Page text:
At the Capitol, Following in the Footsteps of Heschel

This is a guest post by Rabbi Jared H. Saks, Associate Rabbi at Temple Israel in Minneapolis. [Editors’ update Sunday morning: The vote referenced below took place on Saturday evening, after this post was written. See a report on the vote at the Star Tribune]

The moral of the Exodus is:  Protect the widow, the orphan, and the stranger, for you were a stranger in Egypt yourself. These are the Torah’s most vulnerable citizens. The Torah’s message to protect those most vulnerable demands that today, we have to stand up for those who are at the greatest risk.
I have spent the better part of the past three days at the Minnesota Capitol working to block a marriage amendment from appearing on the 2012 ballot. It has already passed the Senate and if it passes the House, there is no way to keep it off the 2012 ballot. The proposed amendment seeks to limit marriage in Minnesota solely to one man and one woman. Minnesota law already prevents same-sex couples from marrying, so the proposed amendment would enshrine second-class citizenship in the Minnesota Constitution, the only time the Constitution would ever seek to limit the rights of a group, rather than extending them.
While at the Capitol yesterday, I found myself next to a woman named Mary. As she was standing beside me with her gray hair pulled back in a ponytail, I was busy chanting. Just vote no, love wins! and Straight, gay, black, white; marriage is a civil right! and What do we want? Equal rights! When do we want them? Now!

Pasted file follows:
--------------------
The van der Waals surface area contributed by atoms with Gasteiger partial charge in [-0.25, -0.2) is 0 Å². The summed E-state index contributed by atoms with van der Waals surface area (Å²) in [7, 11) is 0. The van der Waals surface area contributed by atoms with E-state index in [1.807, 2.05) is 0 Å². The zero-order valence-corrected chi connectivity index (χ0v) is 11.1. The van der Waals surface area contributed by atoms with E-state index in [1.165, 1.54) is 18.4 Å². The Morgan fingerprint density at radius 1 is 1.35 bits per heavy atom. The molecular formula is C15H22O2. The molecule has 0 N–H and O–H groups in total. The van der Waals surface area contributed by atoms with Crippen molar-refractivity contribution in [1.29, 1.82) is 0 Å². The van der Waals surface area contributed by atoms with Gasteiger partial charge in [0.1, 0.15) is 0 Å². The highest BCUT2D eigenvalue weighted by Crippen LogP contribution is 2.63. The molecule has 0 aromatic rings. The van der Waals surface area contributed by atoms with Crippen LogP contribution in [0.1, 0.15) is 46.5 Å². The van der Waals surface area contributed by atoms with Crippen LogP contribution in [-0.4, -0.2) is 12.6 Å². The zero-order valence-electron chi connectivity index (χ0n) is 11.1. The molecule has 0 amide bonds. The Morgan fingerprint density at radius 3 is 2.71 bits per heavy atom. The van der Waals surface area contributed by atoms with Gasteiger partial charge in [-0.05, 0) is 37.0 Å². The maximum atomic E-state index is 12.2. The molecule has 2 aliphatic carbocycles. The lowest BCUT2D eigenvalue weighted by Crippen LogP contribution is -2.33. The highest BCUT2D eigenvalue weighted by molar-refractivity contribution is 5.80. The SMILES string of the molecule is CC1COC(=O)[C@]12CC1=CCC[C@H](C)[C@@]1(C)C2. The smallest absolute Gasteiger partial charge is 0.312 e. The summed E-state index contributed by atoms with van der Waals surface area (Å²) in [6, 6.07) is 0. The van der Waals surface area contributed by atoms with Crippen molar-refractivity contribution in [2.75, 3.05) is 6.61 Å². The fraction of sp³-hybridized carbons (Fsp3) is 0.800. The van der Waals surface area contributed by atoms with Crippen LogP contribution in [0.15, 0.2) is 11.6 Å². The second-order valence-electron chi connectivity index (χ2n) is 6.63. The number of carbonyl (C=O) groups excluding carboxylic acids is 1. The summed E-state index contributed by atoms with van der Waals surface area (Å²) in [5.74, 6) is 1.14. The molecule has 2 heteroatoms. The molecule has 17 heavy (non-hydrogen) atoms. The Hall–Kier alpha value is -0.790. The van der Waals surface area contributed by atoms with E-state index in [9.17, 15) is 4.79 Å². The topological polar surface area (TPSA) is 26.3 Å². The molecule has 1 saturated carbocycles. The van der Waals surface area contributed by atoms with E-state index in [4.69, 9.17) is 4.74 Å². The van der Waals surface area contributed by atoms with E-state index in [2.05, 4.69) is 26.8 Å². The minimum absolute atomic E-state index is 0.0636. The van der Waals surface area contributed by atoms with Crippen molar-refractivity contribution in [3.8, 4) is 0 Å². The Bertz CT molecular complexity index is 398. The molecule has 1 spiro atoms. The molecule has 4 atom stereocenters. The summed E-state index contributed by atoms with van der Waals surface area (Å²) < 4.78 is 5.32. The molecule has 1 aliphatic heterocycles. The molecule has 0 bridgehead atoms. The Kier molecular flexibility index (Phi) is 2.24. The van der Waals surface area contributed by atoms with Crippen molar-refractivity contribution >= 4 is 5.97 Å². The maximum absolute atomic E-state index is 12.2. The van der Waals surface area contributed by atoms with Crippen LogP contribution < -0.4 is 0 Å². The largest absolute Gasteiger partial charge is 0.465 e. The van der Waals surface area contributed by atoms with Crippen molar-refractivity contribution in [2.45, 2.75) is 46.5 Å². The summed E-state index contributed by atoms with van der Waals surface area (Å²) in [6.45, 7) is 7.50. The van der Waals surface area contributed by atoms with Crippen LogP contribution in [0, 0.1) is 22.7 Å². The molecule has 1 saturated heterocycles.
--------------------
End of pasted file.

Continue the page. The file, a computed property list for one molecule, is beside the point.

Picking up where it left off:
At one point, Mary and I locked eyes. She smiled. I smiled. It was almost one of those love-at-first-sight moments. When I calmly told her that we would out-number, out-chant, and out-vote her, Mary smiled and said, “I like you.” I asked her if she liked me, why she would chose to make me second-class citizen?
That’s where the love affair ended.

Kirk, Vegas, and Me.

Torah affirms the worth of every human being, lauds the Divine image in each of us, and advises us that how well we treat one another is a good evaluation of our relationship with God.
It does this more often and more strongly than it ever condemns intercourse between two men. (In fact, Torah doesn’t even know about the loving relationship between two people of the same sex; it only knows about sex as a tool of idolatry and of warfare, not as an act of love between two consenting adults.)
On Thursday, pro-equality protestors outnumbered the other side 4-to-1 easily. During the two hours that I was there Friday, I saw one Catholic priest and three of his parishioners. We can win this fight. We will be at the Capitol whenever the House is in session between now and midnight on Monday, when session ends.
Rabbi Abraham Joshua Heschel taught us that the opposite of good is not evil; the opposite of good is indifference.
Please show up. No one is there instead of you. We need YOU.
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